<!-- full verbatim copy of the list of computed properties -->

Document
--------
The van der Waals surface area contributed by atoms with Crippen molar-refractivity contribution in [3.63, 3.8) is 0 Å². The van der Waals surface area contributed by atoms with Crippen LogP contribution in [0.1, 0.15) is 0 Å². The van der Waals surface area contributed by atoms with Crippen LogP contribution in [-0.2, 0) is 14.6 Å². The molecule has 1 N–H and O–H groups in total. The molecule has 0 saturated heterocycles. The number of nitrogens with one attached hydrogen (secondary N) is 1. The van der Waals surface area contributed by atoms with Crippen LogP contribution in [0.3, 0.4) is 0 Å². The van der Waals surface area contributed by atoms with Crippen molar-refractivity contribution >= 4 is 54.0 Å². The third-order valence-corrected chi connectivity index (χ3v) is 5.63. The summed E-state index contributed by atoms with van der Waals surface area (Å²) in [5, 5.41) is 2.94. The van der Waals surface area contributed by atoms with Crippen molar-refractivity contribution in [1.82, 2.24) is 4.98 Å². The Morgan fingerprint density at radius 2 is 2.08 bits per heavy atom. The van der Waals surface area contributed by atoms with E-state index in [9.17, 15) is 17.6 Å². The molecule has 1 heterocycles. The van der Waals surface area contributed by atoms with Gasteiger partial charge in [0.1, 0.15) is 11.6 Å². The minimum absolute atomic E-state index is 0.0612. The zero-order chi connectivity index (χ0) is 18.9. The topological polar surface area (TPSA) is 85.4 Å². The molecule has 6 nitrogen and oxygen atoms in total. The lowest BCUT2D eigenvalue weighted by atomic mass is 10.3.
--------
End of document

The van der Waals surface area contributed by atoms with Crippen molar-refractivity contribution in [3.63, 3.8) is 0 Å². The van der Waals surface area contributed by atoms with Crippen LogP contribution in [0.1, 0.15) is 0 Å². The van der Waals surface area contributed by atoms with Crippen LogP contribution in [-0.2, 0) is 14.6 Å². The molecule has 1 N–H and O–H groups in total. The molecule has 0 saturated heterocycles. The number of nitrogens with one attached hydrogen (secondary N) is 1. The van der Waals surface area contributed by atoms with Crippen LogP contribution in [0.3, 0.4) is 0 Å². The van der Waals surface area contributed by atoms with Crippen molar-refractivity contribution >= 4 is 54.0 Å². The third-order valence-corrected chi connectivity index (χ3v) is 5.63. The summed E-state index contributed by atoms with van der Waals surface area (Å²) in [5, 5.41) is 2.94. The van der Waals surface area contributed by atoms with Crippen molar-refractivity contribution in [1.82, 2.24) is 4.98 Å². The Morgan fingerprint density at radius 2 is 2.08 bits per heavy atom. The van der Waals surface area contributed by atoms with E-state index in [9.17, 15) is 17.6 Å². The molecule has 1 heterocycles. The van der Waals surface area contributed by atoms with Gasteiger partial charge in [0.1, 0.15) is 11.6 Å². The minimum absolute atomic E-state index is 0.0612. The zero-order chi connectivity index (χ0) is 18.9. The topological polar surface area (TPSA) is 85.4 Å². The molecule has 6 nitrogen and oxygen atoms in total. The lowest BCUT2D eigenvalue weighted by atomic mass is 10.3.